A neonatal sepsis risk calculator developed in the US has safely reduced antibiotic use by nearly 50% in newborns, according to researchers.
Since routine Group B streptococcus screening and intrapartum antibiotics had been introduced for at-risk mothers, incidence of early-onset sepsis had fallen to less than 0.8 per 1,000 births, they said.
“The risk calculator allows mothers and babies to stay together in the days after birth”
But about 15% of babies were still evaluated for infection by blood culture and 5-8% received antibiotics while waiting for infection to be ruled out, said the study authors in JAMA Pediatrics.
They noted that a new risk-based approach would better target newborn infants who were at the highest risk of a serious bacterial infection without exposing those at low risk to antibiotics.
Researchers at private health provider Kaiser Permanente, the University of Pennsylvania and the University of California developed a risk prediction model based on data from more than 600,000 babies and their mothers delivered at hospitals in Boston and Northern California.
The resulting online sepsis risk calculator can be used by clinicians to help them decide which infants to evaluate and treat for infection.
The calculator uses gestational age, time from membrane rupture, maternal temperature and GBS testing results, and use of intrapartum antibiotics to calculate the risk of early-onset sepsis.
“We thought there must be a better way to decide which infants were at higher risk”
In their study, researchers compared the period before the implementation of the risk calculator and around 18 months afterwards at Kaiser Permanente’s Northern California birthing centres.
During the calculator period, in which more than 56,000 infants were born, blood cultures to evaluate for infection declined 66%, from 14.4% at baseline to 4.9%. Antibiotic use declined 48%, from 5% at baseline to 2.6%.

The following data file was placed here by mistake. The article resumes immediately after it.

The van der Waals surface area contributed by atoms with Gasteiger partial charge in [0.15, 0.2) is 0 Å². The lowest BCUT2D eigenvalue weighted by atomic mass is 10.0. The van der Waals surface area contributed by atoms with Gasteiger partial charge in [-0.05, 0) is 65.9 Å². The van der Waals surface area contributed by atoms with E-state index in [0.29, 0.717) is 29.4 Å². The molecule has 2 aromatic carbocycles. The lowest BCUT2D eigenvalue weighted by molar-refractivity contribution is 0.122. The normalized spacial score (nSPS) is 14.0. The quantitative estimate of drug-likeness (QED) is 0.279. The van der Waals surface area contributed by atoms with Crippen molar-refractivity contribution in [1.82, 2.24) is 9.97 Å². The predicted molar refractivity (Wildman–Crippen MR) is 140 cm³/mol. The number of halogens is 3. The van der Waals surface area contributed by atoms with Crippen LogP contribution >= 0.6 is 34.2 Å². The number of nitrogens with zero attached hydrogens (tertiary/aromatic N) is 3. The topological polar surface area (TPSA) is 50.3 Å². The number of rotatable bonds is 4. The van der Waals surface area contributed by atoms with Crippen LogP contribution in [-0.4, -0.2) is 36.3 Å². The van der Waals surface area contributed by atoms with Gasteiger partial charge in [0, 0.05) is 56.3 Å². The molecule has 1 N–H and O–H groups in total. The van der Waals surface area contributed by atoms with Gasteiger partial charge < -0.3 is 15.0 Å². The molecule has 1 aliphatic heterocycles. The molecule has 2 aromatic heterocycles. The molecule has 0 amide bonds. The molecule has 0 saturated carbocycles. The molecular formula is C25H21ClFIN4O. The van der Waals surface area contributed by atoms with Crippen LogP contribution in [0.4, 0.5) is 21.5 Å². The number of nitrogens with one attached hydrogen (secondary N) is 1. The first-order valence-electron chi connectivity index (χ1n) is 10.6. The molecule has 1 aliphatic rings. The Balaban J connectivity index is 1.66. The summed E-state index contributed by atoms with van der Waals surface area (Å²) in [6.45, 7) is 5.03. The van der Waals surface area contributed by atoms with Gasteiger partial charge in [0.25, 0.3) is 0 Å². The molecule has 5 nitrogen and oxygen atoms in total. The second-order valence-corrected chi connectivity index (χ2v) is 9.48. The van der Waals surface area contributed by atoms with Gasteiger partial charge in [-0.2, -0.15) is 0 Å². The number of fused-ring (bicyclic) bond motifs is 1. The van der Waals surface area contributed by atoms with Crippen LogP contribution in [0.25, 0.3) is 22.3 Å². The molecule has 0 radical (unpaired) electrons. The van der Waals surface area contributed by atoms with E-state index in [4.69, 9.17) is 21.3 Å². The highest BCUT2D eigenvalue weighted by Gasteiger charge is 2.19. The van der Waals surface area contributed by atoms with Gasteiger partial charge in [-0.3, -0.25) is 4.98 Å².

Lead study author Dr Michael Kuzniewicz, director of the perinatal research unit at the Kaiser Permanente Division of Research, said: “It’s often unsettling for new parents to have their newborn’s blood drawn or have their babies taken to the neonatal intensive care unit shortly after birth for intravenous antibiotics.
“We thought there must be a better way to decide which infants were at higher risk, and only evaluate and treat those infants,” he said.
But he noted that “an obvious concern” with significantly reducing the percentage of infants receiving evaluations for sepsis at birth or empiric antibiotics was missing a real infection.
The study found no increase in readmissions for early-onset sepsis or an increase in antibiotics given at 24 to 72 hours after birth, and the rate of early-onset sepsis was unchanged – 0.2 to 0.3 per 1,000 births.
Sepsis risk prediction model cuts antibiotic use in newborns
Study co-author Dr Allen Fischer, director of neonatology for Kaiser Permanente in Northern California, said: “By dramatically reducing the use of antibiotics, the risk calculator allows mothers and babies to stay together in the days after birth.
“Instead of admission to the neonatal intensive care unit for intravenous treatment, the babies remain with their mothers, which improves bonding and the initiation of breastfeeding in the first days of life,” he said.
Research has suggested there may be an association between early exposure to antibiotics and an increased future risk of asthma, obesity and autoimmune disorders, noted the researchers.
Use of the calculator has begun to expand outside of Kaiser Permanente, with similar results, said the study authors.
The calculator was implemented as the primary means of newborn sepsis risk assessment in July 2015 by the Children’s Hospital of Philadelphia (CHOP) in Pennsylvania.
“Antibiotic use has declined by about 50%”
Dr Karen Puopolo, another study co-author and medical director at the hospital, said: “Since that time, antibiotic use has declined by about 50%, and our team is now leading an effort to implement the calculator in all 11 birth hospitals affiliated with CHOP.”
In addition, the study authors noted that clinicians in 189 countries accessed the calculator about 250,000 times in 2016. Users were primarily located in the US, but other major users included clinicians in Australia, Canada, the UK, India, Holland, Chile and Israel.